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37 Years And Counting, California Chrome Falls Short Of History

Paolo Uggetti |
June 7, 2014 | 6:32 p.m. PDT

Staff Writer

Tonalist wins the Belmont Stakes, as California Chrome finishes fourth. (Getty Images)
Tonalist wins the Belmont Stakes, as California Chrome finishes fourth. (Getty Images)

Thirty-six percent is the approximate success rate by horses that have completed the first two legs of the coveted Triple Crown and have gone on to achieve it by winning the final leg that is the Belmont Stakes.

Thirty-six is the number of years since the horse racing world has had a Triple Crown winner. Today, the drought was in danger of finally coming to an end. At last, there was a horse that looked like he had a chance to win it all.

From the hectic bettors and the proud owners, to the sights of elegant attire and the tastes of endless drinks, Belmont Park in New York was buzzing with anticipation and hope. Hope that on this Saturday, 7th of June, those who were attending were going to witness history in the making. All aspirations of such a momentous event took only two minutes and thirty seconds to vanish, as a disappointing fourth-place finish for California Chrome extended the Triple Crown drought to 37 years.   

Thirty horses have been in California Chrome's position, on the brink of a Triple Crown, but only 11 have succeeded. The last of those horses to do so was Affirmed, a Florida-bred horse that made 1978 memorable by winning what some refer to as one of the hardest achievements in sports. Unlike California Chrome, Affirmed was not the clear favorite in any of the three races, as he battled with rival Alydar and beat him in the Belmont by no more than a nose.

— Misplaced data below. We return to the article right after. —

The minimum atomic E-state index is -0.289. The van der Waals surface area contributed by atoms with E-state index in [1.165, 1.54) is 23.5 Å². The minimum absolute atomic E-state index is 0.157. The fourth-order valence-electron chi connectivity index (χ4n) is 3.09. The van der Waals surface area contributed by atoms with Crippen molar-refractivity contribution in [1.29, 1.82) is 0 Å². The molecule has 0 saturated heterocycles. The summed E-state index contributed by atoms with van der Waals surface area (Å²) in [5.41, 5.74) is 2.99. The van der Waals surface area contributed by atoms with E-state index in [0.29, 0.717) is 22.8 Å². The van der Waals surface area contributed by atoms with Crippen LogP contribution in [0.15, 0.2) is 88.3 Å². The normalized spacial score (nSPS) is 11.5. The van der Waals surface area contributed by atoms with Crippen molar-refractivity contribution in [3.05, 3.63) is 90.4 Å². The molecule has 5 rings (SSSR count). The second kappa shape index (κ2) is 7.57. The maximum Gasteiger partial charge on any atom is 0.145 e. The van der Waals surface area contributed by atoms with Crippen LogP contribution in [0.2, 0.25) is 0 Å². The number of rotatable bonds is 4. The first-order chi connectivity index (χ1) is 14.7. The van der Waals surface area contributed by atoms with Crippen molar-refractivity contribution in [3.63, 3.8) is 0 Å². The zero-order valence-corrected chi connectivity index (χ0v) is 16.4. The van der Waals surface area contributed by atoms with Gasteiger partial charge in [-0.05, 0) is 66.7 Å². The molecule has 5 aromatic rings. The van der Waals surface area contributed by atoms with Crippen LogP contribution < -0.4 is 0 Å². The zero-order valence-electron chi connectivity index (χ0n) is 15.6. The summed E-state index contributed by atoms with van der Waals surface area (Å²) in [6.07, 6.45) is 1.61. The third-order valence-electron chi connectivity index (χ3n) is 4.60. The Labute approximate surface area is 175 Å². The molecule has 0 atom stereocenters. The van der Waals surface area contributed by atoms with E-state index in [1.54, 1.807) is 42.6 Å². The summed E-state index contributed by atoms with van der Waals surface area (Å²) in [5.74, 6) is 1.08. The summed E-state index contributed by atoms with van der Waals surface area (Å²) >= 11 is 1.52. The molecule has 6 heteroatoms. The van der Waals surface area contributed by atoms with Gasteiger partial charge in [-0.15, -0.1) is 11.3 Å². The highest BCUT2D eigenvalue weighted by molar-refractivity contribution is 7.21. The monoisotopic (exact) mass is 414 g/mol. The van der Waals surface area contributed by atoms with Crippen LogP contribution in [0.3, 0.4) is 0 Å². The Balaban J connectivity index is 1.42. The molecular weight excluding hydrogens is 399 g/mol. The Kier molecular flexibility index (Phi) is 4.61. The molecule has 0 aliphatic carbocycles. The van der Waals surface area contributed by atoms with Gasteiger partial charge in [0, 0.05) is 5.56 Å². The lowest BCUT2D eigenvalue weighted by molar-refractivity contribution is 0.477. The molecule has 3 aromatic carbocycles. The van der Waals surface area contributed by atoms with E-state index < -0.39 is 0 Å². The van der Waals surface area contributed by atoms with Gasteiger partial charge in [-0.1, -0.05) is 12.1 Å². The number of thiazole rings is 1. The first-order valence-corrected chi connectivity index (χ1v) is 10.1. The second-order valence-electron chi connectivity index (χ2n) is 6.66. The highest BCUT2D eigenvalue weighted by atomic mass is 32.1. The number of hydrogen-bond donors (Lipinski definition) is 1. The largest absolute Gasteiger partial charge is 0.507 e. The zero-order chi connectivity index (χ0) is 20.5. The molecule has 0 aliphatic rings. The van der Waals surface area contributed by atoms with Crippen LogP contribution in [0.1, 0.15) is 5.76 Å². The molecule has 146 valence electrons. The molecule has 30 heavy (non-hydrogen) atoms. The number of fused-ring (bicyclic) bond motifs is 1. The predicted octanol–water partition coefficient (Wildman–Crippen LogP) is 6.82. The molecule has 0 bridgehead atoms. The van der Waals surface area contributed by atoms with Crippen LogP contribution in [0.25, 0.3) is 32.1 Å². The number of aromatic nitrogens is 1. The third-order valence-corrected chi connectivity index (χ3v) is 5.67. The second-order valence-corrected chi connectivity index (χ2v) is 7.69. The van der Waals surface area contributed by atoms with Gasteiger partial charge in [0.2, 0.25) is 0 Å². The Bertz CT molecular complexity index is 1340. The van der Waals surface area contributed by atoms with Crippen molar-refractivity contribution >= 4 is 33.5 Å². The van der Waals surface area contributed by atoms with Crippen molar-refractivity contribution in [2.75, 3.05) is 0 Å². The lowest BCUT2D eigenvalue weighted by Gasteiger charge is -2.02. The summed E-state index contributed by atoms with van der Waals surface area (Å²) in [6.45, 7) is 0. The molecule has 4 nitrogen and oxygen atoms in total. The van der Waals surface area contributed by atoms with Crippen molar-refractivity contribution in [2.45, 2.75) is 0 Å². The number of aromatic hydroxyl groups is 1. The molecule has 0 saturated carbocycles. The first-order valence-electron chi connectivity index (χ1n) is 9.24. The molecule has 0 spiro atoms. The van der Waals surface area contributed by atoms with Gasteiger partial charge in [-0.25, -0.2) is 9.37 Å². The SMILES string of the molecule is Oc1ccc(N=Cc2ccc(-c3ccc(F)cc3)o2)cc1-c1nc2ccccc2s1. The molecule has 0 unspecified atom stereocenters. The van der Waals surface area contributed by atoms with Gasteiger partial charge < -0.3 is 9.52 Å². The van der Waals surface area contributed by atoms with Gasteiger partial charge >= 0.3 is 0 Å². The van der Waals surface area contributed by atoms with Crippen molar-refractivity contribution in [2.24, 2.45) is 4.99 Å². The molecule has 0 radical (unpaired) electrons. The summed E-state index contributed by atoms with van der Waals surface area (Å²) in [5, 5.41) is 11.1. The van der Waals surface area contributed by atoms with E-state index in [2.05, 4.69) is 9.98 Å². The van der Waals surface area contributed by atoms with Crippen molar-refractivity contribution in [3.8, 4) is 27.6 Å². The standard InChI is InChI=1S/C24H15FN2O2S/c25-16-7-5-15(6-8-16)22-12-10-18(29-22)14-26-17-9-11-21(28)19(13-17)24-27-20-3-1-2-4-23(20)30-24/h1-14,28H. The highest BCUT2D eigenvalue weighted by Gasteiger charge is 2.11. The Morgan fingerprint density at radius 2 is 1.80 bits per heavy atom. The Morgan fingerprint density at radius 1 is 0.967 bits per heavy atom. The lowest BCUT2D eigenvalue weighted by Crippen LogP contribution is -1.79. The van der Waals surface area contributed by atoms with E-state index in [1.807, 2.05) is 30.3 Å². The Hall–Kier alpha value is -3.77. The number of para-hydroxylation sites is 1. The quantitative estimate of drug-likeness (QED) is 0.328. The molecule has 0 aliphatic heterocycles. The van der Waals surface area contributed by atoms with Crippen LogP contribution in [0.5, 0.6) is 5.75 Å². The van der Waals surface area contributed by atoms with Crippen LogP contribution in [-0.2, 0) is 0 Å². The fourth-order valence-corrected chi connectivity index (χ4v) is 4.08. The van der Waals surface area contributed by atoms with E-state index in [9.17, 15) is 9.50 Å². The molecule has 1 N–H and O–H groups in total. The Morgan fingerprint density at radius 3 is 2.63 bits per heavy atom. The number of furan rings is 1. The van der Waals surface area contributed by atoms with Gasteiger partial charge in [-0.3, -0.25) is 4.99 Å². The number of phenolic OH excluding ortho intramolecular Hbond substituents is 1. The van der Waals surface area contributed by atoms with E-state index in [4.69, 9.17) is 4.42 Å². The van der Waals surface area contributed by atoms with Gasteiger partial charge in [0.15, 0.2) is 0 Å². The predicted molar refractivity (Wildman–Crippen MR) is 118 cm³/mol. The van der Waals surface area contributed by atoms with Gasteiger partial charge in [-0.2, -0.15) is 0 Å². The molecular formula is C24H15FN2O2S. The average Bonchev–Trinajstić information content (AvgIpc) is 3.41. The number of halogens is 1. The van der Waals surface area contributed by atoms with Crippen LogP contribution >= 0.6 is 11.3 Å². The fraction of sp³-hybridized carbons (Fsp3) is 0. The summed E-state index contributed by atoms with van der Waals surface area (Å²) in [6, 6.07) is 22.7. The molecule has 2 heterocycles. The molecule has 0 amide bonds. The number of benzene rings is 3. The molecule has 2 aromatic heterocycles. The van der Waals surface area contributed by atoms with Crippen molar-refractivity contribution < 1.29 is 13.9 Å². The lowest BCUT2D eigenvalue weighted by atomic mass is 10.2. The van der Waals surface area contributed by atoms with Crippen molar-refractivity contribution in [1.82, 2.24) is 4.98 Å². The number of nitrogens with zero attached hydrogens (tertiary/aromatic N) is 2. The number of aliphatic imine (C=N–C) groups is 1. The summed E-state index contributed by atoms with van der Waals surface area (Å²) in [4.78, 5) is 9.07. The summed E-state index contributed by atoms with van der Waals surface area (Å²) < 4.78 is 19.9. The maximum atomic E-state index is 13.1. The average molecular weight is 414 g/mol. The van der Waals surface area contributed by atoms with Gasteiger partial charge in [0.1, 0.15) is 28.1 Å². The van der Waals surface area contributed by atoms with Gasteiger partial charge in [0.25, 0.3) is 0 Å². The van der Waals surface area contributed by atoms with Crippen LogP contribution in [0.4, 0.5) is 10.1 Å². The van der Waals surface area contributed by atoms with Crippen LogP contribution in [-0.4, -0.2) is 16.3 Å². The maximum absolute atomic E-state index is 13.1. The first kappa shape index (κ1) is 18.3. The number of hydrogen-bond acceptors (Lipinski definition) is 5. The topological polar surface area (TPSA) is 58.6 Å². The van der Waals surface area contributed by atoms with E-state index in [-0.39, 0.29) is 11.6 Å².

Chrome's journey, on the other hand, was relatively smoother. The California-bred (and appropriately named) horse won the Kentucky Derby by almost two full lengths and distanced himself from the pack in the Preakness Stakes two weeks later, winning by one and a half lengths. Some argued that the field in those two races had been a weaker one, and that the subpar quality of this year's horses, along with the lack of a true rival, allowed for Chrome to have this historic shot at a Triple Crown. Yet even then, this is an accomplishment that is nothing short of amazing, especially given the thoroughbred's background and story.

Owners Larry Coburn and Perry Martin purchased California Chrome's dam at a mere price of $8,000. Considering the horse has reaped them $3.24 million in earnings prior to the Belmont, it's safe to say that was money well spent. The horse, though slightly favored in the Kentucky Derby, seemingly came out of nowhere. The work of trainer Art Sherman and young jockey Victor Espinoza, who has his own rags-to-riches story, had been crucial in allowing California Chrome this amazing opportunity. The story was there, the talent was there, and all signs pointed to the possibility of a Triple Crown within reach.

Unfortunately, the 1.5-mile race, the longest of all three Triple Crown races, was too much for Chrome, as it has been for countless other horses seeking the coveted Triple Crown in the past. The horse was clearly tired, and simply did not have enough to pull off the amazing feat. Espinoza, who experienced his first ever loss atop Chrome, said himself that he felt the horse "was a little bit flat." Don't tell that to Steve Coburn though, who was livid in a post-race interview declaring that rested horses should not be allowed in the Triple Crown races. Given that the winner Tonalist had not raced in either the Derby or the Preakness, Coburn had material to work with, but his speech was perceived as more of a whining rant that clearly showed Coburn was highly displeased with the result--so much so that he argued racing rested horses was "the coward's way out." Perhaps if Chrome would have made the finish a closer one, Coburn's point would have resonated louder. However, whether racing rested horses is the "coward's way out" or not, is not for him to determine or declare, as the rules are the rules, but it does leave you wondering whether Chrome would have fared differently had only non-rested horses been allowed to race.

Another year of elite horse racing has come to an end and the public is once again left disappointed. Another year has passed, and yet another shot at a historic Triple Crown has been wasted. Nevertheless, here's to California Chrome for an amazing run and a valiant effort; we can only hope that the 37th time will be the charm.

You can reach Staff Writer Paolo Uggetti here, or follow him on Twitter here



 

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